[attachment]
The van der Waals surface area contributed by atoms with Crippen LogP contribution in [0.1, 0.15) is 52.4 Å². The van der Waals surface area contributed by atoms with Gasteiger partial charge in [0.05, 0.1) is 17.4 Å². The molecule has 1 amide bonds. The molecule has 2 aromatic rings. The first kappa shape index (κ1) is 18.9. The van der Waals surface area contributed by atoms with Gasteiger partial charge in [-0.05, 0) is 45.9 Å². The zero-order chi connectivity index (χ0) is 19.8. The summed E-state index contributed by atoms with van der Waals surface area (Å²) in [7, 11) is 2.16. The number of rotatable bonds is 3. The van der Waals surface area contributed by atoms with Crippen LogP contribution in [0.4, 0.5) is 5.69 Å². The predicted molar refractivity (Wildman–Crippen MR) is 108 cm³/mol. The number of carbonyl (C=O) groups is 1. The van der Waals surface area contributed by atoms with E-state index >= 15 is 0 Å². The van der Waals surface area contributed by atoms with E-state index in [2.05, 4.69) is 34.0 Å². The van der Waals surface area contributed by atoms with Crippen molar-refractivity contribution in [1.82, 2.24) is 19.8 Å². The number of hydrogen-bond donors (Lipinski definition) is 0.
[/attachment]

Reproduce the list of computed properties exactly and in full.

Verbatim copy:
The van der Waals surface area contributed by atoms with Crippen LogP contribution in [0.1, 0.15) is 52.4 Å². The van der Waals surface area contributed by atoms with Gasteiger partial charge in [0.05, 0.1) is 17.4 Å². The molecule has 1 amide bonds. The molecule has 2 aromatic rings. The first kappa shape index (κ1) is 18.9. The van der Waals surface area contributed by atoms with Gasteiger partial charge in [-0.05, 0) is 45.9 Å². The zero-order chi connectivity index (χ0) is 19.8. The summed E-state index contributed by atoms with van der Waals surface area (Å²) in [7, 11) is 2.16. The number of rotatable bonds is 3. The van der Waals surface area contributed by atoms with Crippen LogP contribution in [0.4, 0.5) is 5.69 Å². The predicted molar refractivity (Wildman–Crippen MR) is 108 cm³/mol. The number of carbonyl (C=O) groups is 1. The van der Waals surface area contributed by atoms with E-state index >= 15 is 0 Å². The van der Waals surface area contributed by atoms with E-state index in [2.05, 4.69) is 34.0 Å². The van der Waals surface area contributed by atoms with Crippen molar-refractivity contribution in [1.82, 2.24) is 19.8 Å². The number of hydrogen-bond donors (Lipinski definition) is 0.